The behavioural sequences were recorded through direct observation from the introduction of the prey into the centre of the hunting areas (on the plank of plywood) until their capture and retrieval to the nest. A full repertoire of behavioural sequences was first established during preliminary experiments. Referring to this complete list, we recorded each behavioural act performed vis-à-vis the prey (e.g., detection by contact, antennal palpation, attack, seizure, immobilization, spread-eagling, cutting up, and retrieval) as well as nestmate recruitment. This allowed us to build flow diagrams with transition frequencies between each behavioural act.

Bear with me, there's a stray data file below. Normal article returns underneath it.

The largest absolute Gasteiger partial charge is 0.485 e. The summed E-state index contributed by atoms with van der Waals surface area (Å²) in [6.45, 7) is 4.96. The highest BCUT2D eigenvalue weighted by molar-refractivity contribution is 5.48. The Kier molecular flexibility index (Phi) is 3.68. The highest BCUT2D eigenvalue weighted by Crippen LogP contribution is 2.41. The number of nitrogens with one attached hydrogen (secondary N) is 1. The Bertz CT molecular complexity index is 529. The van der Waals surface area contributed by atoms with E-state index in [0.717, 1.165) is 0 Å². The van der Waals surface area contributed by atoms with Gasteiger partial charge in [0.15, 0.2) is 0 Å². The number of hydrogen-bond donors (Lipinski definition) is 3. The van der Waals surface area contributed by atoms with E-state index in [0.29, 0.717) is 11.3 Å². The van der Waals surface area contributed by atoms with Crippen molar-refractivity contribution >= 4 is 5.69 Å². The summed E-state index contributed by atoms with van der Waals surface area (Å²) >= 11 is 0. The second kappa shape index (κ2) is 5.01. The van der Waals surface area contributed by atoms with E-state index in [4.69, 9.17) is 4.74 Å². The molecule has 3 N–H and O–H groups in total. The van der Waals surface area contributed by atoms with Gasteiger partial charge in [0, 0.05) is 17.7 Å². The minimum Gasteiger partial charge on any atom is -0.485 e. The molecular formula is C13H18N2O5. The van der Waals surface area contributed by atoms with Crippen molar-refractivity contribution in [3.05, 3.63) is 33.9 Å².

Throughout the text, values are given as mean ± SD. Percentages (transition frequency between behavioural acts) were calculated from the overall number of cases. Raw data were compared using Fisher's exact-test. The total durations of captures of different prey were recorded as the time separating the detection of the prey to its retrieval. Finally, we compared the number of workers that cooperated in spread-eagling the prey using the Mann–Whitney rank sum test (normality and equal variance tests failed).

3 Results